When we talk about Google, regard for personal privacy is generally the last thing on any of our minds. So when Google announced on its company blog yesterday that the latest Chrome update—Chrome 83—would be jam-packed with new goodies meant to beef up the browser’s privacy and security chops, I was, in a word, sceptical as to how safe and secure they actually were.
In some ways, I was pleasantly surprised—particularly when it came to the updates to the browser’s security chops. An example is the “safety check” that now comes baked into the browser—a feature that let users check if any passwords they’ve stored within the browser have been compromised, or if they’ve downloaded any extensions that might be malicious or malware-y.
Another notable upgrade comes with what Google’s calling “Enhanced Safe Browsing,” a tool that tips users off about the security of the sites they might be visiting, so they can avoid, say, a potential phishing attempt before it hits. With Chrome 83, the company has also taken pains to encrypt some communications between the Chrome browser and the servers hosting a given site—an extra step that could keep bad actors from snooping on the sites that you might be browsing.
I’m not brushing off Chrome’s new, souped-up security measures. It’s good news that the company’s cracking down on scammy sites and browser add-ons that until now, could cripple a person’s personal details if they dare download an extension that’s less than legit. But ultimately, the company’s stance on security isn’t an area that gives many people trouble. Security is something that everyone in the industry has to constantly manage and Google is pretty mindful of threats and does good things for the community. It’s privacy practices, on the other hand, have recently prompted unwanted attention from state Attorneys General and the Department of Justice (among others). And with this Chrome update, those practices are pretty much unchanged on a technical level.
Granted, Google did make some small tweaks to make the browser’s arcane privacy policies easier to understand, even including “simplified language and visuals,” according to the blog post. They also reshuffled some of their preexisting site-specific settings to make them easier to access. As they put it:
In Site Settings, we’ve reorganized the controls into two distinct sections to make it easier to find the most sensitive website permissions: access to your location, camera or microphone, and notifications. A new section also highlights the most recent permissions activity.
At the top of Chrome settings, you’ll see “You and Google” (previously “People”), where you can find sync controls. These controls put you in charge of what data is shared with Google to store in your Google Account and made available across all your devices.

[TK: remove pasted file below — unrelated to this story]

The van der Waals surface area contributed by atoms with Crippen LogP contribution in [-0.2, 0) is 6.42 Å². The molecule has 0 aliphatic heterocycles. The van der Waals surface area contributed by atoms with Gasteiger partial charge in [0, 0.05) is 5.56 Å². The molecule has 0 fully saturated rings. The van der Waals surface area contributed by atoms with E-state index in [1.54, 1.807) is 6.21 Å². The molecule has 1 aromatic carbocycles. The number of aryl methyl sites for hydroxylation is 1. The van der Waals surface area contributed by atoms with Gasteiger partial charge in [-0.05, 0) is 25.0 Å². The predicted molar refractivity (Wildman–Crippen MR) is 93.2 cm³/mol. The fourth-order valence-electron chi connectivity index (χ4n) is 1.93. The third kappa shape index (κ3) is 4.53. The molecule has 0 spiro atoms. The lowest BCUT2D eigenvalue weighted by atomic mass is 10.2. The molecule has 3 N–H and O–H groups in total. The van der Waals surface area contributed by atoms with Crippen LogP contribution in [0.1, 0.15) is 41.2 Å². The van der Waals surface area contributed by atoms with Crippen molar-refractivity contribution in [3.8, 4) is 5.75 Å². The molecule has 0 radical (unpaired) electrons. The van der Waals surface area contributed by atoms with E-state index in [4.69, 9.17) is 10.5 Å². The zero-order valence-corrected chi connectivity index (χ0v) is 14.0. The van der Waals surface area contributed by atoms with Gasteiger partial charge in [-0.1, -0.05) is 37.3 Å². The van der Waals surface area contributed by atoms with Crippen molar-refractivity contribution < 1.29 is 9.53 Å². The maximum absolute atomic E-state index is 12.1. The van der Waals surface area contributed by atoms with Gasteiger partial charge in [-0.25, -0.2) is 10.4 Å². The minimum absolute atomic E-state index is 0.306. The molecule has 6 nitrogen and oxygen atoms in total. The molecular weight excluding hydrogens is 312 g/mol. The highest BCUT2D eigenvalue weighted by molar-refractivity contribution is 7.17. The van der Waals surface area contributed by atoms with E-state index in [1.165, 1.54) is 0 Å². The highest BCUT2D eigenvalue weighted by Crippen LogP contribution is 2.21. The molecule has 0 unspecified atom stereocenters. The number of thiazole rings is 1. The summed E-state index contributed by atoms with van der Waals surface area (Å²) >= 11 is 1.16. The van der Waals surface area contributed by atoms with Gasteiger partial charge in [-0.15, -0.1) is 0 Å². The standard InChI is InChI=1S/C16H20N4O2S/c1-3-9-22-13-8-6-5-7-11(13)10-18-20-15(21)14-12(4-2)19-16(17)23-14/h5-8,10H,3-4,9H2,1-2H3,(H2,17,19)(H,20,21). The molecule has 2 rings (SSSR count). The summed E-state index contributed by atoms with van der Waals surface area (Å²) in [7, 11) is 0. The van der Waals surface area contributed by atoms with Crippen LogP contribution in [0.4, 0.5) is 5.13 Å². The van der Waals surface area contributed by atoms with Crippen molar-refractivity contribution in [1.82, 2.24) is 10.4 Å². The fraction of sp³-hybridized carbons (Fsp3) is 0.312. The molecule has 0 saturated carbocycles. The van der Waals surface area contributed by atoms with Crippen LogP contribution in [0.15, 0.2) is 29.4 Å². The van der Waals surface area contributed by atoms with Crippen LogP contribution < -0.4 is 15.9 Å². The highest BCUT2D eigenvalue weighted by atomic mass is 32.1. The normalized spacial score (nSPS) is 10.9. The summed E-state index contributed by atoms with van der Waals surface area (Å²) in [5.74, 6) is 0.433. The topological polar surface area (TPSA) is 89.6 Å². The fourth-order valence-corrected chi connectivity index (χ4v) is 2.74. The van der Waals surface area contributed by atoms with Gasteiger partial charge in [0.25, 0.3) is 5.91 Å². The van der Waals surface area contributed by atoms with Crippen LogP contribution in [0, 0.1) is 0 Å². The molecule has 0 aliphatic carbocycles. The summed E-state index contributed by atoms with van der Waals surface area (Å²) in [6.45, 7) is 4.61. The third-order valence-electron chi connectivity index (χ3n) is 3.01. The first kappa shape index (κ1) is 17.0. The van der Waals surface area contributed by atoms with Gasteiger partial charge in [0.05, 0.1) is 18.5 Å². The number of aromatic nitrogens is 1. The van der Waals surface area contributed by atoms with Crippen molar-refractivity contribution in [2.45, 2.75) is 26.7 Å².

Because many people regularly delete their browsing history, we’ve moved that control, “Clear browsing data”, to the top of the Privacy & Security section.
Small tweaks aside, there was one major change that’s worth unpacking. With the latest update, Google announced that it would, at long last, be blocking all third-party cookies by default for browsers in incognito mode, with the option to block them during a regular browsing session as well. This comes after months of Google discussing its plans to quash these tracking tags in the name of making a more private—and secure—web, and one that’s free of advertisers snooping on every site you visit.
But just because those third parties aren’t snooping on you doesn’t mean that Google isn’t all up in your data. As pointed out time and time and time again, Google is still collecting dossiers of information on every site you browse and search query you make, and it’s using that intel to furbish its massive adtech empire. This first-party data collected on Google’s behalf, along with Facebook’s and Amazon’s, isn’t going anywhere with this new announcement.
Put another way, with their own tracking tech rendered somewhat useless in this new environment, advertisers aren’t going to stop trying to target the roughly 70% of folks using Chrome for their day-to-day browsing on desktop. Instead, they will be forced into using Google’s vast reams of consumer data to do that dirty work for them and will be strong-armed into forking over billions of dollars that they didn’t have to before. Our digital lives aren’t any more private by blocking these cookies, but they are more monopolized.
This all means that Google is choosing between a couple of bad options at the moment. By axing its support for third-party cookies, it can bolster itself as a stalwart privacy supporter, but one that might be pushed against the wall for its anticompetitive behaviour. If it keeps those trackers in place, it’ll swallow a smaller share of the market, but will be complicit in the web-wide surveillance that’s the bread and butter of some of these third-party adtech orgs. Either way, we still end up being tracked and targeted, and Google still ends up as a trillion-dollar victor, the same way it always has.